Arleigh Burke Says US Destroyers Coming Through 31 Knots

Message from Captain Arleigh Burke of DESron 23
Stand Aside! 31 Knot Burke Coming Through!

WTIs aboard USS Bunker Hill

PACIFIC OCEAN (May 7, 2017) Arleigh Burke-class guided-missile destroyer USS Sampson (DDG 102) steams along San Clemente Island during a Mark 45 5-inch gunfire exercise while conducting a group sail training unit exercise. (U.S. Navy photo by MC Spec 2nd Class Ignacio D. Perez)

How the Arleigh Burke class destroyers got their name

Arleigh Burke class destroyers are named in honor of Admiral Arleigh “31 knot” Burke. In 1991 with Admiral Burke himself present at age 90, the USS Arleigh Burke, the first ship of the class, was launched.

Burke earned his nickname, given by Admiral William F. Halsey, from the following radio message broadcast to US troop transports who were in danger of being intercepted by Japanese warships in the New Guinea campaign of World War Two.

“Stand aside! Stand aside! I’m coming through at 31 knots,”

radioed then Captain Burke to the darkened American troop transports as his squadron, named Little Beavers for a comic strip character, steamed up the slot at boiler bursting speed to attack a Japanese task force off Bougainville on the night of Nov. 1, 1943.

In a widely heralded action, the squadron covered the landing of thousands of American troops while attacking enemy vessels and aircraft. When the Battle of Empress Augusta Bay ended the next day, the Japanese had taken a terrific beating. A cruiser and four destroyers lay on the bottom, and two cruisers and a pair of destroyers had limped away heavily damaged.

Later that month, the squadron engaged another Japanese task force off Cape St. George, New Ireland, and sank three destroyers without taking a hit. In 22 engagements from November 1943 to February 1944, the Navy said, Captain Burke’s squadron was credited with sinking one cruiser, nine destroyers, one submarine, and nine smaller ships, as well as downing approximately 30 aircraft.

Burke became famous for his daring exploits as Commander of Destroyer Squadron 23 in the Pacific in 1943 and 1944. After the war, he went all the way up the ladder. In 1955 he was named Chief of Naval Operations by President Eisenhower.”

[lines in quotes from Burke’s obituary in the New York Times in 1996]

The post has a tenure of two years and he served six years for a total of 3 terms. President Kennedy asked him to serve a 4th term as CNO but he felt he should retire to make way for others.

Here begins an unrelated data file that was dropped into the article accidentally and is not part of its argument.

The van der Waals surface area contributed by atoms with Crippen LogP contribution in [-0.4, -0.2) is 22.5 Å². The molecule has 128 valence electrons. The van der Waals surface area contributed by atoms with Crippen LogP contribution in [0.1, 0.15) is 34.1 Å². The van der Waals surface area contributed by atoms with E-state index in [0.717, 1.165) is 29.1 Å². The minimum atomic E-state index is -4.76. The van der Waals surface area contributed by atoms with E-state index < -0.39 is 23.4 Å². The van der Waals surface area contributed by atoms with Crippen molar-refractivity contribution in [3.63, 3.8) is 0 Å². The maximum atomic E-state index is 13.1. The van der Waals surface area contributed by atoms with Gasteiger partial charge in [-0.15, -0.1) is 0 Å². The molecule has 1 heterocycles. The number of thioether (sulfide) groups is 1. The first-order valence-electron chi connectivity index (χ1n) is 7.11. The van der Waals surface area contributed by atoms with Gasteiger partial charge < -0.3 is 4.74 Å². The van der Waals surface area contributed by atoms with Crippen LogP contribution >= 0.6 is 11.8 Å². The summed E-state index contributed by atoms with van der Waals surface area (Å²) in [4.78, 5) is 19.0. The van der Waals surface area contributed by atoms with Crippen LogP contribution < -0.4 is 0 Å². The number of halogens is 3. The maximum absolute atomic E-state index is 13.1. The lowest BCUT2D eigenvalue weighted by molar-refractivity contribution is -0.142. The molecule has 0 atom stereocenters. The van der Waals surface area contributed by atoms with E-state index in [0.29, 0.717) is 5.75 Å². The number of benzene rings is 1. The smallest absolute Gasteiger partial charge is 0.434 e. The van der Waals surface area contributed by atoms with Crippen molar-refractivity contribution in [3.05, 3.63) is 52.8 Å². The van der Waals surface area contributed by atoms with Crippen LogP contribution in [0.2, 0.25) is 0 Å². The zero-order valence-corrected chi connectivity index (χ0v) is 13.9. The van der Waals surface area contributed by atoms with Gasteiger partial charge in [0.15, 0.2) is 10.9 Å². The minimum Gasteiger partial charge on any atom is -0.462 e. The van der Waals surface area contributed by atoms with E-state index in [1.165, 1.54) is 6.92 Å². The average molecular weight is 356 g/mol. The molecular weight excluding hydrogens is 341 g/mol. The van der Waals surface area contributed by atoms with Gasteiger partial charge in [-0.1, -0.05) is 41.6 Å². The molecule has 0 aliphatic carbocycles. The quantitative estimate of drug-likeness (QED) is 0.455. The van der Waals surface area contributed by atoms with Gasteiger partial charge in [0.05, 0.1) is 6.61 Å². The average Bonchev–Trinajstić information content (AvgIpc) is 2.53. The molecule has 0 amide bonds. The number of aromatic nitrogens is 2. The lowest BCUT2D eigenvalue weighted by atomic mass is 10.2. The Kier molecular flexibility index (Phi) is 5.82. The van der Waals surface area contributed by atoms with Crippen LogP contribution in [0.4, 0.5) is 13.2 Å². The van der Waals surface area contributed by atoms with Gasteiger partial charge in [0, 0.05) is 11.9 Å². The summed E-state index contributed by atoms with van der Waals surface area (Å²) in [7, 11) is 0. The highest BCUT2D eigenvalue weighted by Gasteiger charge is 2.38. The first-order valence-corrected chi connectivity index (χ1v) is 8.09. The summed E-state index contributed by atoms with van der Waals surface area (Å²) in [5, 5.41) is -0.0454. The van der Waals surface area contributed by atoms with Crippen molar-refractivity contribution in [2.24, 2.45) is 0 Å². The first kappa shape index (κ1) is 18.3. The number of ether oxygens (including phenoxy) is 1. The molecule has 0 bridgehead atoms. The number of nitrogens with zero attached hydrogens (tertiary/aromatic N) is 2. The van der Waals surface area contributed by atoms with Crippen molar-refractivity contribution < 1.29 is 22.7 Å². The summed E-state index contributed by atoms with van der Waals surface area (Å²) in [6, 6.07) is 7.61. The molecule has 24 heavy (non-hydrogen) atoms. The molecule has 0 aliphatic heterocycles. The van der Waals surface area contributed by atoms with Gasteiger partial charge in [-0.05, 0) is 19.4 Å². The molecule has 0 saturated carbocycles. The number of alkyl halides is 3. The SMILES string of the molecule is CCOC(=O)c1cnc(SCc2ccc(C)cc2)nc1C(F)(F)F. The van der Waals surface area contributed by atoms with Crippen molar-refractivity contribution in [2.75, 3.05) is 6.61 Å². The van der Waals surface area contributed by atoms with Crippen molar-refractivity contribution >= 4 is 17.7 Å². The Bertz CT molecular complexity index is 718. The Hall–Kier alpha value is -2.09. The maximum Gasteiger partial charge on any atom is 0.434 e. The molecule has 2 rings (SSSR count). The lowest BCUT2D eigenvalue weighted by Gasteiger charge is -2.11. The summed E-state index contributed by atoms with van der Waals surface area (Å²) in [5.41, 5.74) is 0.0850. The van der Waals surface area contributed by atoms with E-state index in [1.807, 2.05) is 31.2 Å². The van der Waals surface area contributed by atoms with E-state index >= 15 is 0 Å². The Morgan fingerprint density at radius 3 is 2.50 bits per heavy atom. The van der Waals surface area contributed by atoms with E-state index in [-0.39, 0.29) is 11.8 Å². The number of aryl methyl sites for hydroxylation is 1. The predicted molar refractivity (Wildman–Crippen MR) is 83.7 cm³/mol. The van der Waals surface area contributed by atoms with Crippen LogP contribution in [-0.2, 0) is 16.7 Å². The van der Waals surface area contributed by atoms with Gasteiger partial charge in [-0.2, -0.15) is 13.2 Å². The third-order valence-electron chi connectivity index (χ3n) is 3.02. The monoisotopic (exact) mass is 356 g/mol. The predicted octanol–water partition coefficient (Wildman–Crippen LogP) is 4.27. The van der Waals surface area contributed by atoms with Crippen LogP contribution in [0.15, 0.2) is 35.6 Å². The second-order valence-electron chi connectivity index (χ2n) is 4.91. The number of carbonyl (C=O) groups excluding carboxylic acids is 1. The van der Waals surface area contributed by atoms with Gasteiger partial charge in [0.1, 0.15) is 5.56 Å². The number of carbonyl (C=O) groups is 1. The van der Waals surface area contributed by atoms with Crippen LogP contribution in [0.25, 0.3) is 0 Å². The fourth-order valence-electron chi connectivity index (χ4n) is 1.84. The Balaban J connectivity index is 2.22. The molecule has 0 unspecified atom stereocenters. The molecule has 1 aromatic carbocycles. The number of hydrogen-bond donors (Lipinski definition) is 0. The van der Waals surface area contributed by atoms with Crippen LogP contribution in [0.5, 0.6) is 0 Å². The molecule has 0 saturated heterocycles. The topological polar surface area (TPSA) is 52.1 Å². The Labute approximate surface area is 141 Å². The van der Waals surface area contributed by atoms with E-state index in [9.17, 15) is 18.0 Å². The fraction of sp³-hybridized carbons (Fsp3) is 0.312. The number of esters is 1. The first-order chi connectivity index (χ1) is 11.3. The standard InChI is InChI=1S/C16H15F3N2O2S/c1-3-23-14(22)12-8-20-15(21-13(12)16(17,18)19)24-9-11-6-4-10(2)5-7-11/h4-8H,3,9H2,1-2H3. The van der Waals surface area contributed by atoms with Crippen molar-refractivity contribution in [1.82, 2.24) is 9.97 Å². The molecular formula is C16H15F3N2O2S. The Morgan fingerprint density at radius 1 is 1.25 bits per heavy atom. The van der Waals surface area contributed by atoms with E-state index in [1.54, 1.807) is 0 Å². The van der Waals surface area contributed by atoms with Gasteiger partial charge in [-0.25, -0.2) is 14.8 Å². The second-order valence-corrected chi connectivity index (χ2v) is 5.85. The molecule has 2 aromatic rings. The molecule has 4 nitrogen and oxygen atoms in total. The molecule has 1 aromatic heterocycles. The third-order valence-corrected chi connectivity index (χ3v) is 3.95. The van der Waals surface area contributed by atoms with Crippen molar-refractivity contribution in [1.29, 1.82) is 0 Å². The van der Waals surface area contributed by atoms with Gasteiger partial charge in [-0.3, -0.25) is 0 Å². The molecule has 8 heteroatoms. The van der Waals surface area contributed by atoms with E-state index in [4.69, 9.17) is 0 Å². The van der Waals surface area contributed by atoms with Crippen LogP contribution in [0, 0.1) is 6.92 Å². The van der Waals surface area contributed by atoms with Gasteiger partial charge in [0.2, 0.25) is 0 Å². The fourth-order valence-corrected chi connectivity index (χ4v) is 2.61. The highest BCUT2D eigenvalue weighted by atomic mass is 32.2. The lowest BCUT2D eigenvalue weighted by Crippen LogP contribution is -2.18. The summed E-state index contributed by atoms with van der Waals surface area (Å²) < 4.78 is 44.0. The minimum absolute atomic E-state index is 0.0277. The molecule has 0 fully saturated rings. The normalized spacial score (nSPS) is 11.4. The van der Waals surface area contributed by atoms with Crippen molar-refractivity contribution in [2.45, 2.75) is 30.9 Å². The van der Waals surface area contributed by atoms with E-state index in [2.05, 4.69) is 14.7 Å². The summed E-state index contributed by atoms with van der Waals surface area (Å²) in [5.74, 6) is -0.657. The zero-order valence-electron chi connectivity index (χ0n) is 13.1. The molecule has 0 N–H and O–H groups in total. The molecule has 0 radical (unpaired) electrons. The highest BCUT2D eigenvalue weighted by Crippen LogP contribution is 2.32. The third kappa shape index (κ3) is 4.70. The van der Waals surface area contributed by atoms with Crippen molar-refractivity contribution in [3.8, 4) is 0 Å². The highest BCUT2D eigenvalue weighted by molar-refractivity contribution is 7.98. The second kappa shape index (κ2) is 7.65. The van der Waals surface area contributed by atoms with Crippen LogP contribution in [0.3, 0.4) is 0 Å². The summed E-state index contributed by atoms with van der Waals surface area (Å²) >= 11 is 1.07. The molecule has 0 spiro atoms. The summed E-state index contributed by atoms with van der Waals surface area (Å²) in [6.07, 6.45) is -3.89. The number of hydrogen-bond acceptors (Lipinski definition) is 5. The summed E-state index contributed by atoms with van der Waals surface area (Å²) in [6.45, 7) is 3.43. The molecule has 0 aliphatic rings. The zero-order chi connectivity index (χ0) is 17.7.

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BLACK SEA (May 14, 2017) The Arleigh Burke-class guided-missile destroyer USS Oscar Austin (DDG 79) and the Bulgarian navy frigate Drazki 41 maneuver during a passing exercise.  (U.S. Navy Photo by MC Spec 1st Class Sean Spratt)

 

Sterett-Dewey Surface Action Group Deployment

No doubt Admiral Burke would raise an eyebrow at this

REPUBLIC OF SINGAPORE (May 16, 2017) The Japan Maritime Self-Defense Force destroyer JS Sazanami (DD 113), left, and the Arleigh Burke-class guided-missile destroyer USS Sterett (DDG 104) are moored together at the International Maritime Defense Exhibition 2017 (IMDEX-17). (U.S. Navy photo by Mass Communication Specialist 1st Class Byron C. Linder)

 

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Admiral Mitscher and his chief of staff Arleigh Burke arrive on board Enterprise after flagship Bunker Hill was badly damaged from two kamikaze attacks. The attacks set the ship’s island afire and killed or wounded a number of Mitscher’s senior staff. Among the dead was Dr. Ray Hege, the physician Admiral Nimitz had assigned to watch over the frail health of Admiral Mitscher. (US Navy photo & caption)

 

 

 

A request for a favor from Charles McCain:

I am the author of the World War Two naval epic, An Honorable German.

Kindly consider purchasing a copy of my novel on Kindle because the book is out of print and I only receive royalties on Kindle purchases. Thank you.

https://tinyurl.com/AnHonGermanKindleLink

 

SAYS NEW YORK TIMES BESTSELLING AUTHOR NELSON DeMILLE

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To purchase a signed and personally inscribed copy of a first edition hardback go here:

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then page down to seller Charles McCain then the order comes to me.

for Nook click here:

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US Navy Aircraft Carriers Guarding Sea Lanes Worldwide

151129-N-QD363-840 ATLANTIC OCEAN (Nov. 29, 2015) The aircraft carrier USS Dwight D. Eisenhower (CVN 69) approaches the Military Sealift Command fleet replenishment oiler USNS Kanawha (T-AO 196) during a replenishment at sea. Dwight D. Eisenhower, with embarked Carrier Air Wing 3, is underway conducting the Tailored Ship's Training Availability (TSTA) and Final Evaluation Problem (FEP) as part of the basic phase of the Optimized Fleet Response Plan. (U.S. Navy photo by Mass Communication Specialist 3rd Class Jameson E. Lynch/Released)

ATLANTIC OCEAN (Nov. 29, 2015) The aircraft carrier USS Dwight D. Eisenhower (CVN 69) approaches the Military Sealift Command fleet replenishment oiler USNS Kanawha (T-AO 196) during a replenishment at sea. Dwight D. Eisenhower, with embarked Carrier Air Wing 3, is underway conducting the Tailored Ship’s Training Availability (TSTA) and Final Evaluation Problem (FEP) as part of the basic phase of the Optimized Fleet Response Plan. (U.S. Navy photo by Mass Communication Specialist 3rd Class Jameson E. Lynch/Released)